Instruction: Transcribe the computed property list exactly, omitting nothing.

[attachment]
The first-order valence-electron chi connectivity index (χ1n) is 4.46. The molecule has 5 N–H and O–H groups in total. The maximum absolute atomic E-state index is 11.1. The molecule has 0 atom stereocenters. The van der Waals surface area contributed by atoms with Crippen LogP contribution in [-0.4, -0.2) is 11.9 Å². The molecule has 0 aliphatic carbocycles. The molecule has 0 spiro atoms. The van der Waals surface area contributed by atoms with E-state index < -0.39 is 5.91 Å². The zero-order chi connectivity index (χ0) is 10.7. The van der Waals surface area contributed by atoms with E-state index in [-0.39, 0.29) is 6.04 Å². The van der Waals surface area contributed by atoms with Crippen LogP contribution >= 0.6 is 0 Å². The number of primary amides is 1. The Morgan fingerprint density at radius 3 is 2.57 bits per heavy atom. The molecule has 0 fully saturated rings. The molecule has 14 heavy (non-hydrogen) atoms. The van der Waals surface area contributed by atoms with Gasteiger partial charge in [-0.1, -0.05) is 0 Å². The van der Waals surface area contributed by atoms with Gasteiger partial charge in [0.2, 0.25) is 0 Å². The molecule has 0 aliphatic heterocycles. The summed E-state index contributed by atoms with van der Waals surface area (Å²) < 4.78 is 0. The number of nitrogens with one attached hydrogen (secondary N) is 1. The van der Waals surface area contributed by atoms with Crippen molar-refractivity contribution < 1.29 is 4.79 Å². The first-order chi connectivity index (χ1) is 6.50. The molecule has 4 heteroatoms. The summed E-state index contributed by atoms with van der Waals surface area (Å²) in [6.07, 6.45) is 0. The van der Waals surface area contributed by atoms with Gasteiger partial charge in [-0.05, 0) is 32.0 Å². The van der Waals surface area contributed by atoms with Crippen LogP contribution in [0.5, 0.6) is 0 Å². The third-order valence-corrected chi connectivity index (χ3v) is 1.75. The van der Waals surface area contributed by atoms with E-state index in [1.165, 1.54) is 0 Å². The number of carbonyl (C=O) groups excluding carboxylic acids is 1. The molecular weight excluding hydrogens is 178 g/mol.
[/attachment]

The first-order valence-electron chi connectivity index (χ1n) is 4.46. The molecule has 5 N–H and O–H groups in total. The maximum absolute atomic E-state index is 11.1. The molecule has 0 atom stereocenters. The van der Waals surface area contributed by atoms with Crippen LogP contribution in [-0.4, -0.2) is 11.9 Å². The molecule has 0 aliphatic carbocycles. The molecule has 0 spiro atoms. The van der Waals surface area contributed by atoms with E-state index < -0.39 is 5.91 Å². The zero-order chi connectivity index (χ0) is 10.7. The van der Waals surface area contributed by atoms with E-state index in [-0.39, 0.29) is 6.04 Å². The van der Waals surface area contributed by atoms with Crippen LogP contribution >= 0.6 is 0 Å². The number of primary amides is 1. The Morgan fingerprint density at radius 3 is 2.57 bits per heavy atom. The molecule has 0 fully saturated rings. The molecule has 14 heavy (non-hydrogen) atoms. The van der Waals surface area contributed by atoms with Gasteiger partial charge in [-0.1, -0.05) is 0 Å². The van der Waals surface area contributed by atoms with Gasteiger partial charge in [0.2, 0.25) is 0 Å². The molecule has 0 aliphatic heterocycles. The summed E-state index contributed by atoms with van der Waals surface area (Å²) < 4.78 is 0. The number of nitrogens with one attached hydrogen (secondary N) is 1. The van der Waals surface area contributed by atoms with Crippen molar-refractivity contribution < 1.29 is 4.79 Å². The first-order chi connectivity index (χ1) is 6.50. The molecule has 4 heteroatoms. The summed E-state index contributed by atoms with van der Waals surface area (Å²) in [6.07, 6.45) is 0. The van der Waals surface area contributed by atoms with Gasteiger partial charge in [-0.05, 0) is 32.0 Å². The van der Waals surface area contributed by atoms with Crippen LogP contribution in [0.5, 0.6) is 0 Å². The third-order valence-corrected chi connectivity index (χ3v) is 1.75. The van der Waals surface area contributed by atoms with E-state index in [1.165, 1.54) is 0 Å². The number of carbonyl (C=O) groups excluding carboxylic acids is 1. The molecular weight excluding hydrogens is 178 g/mol.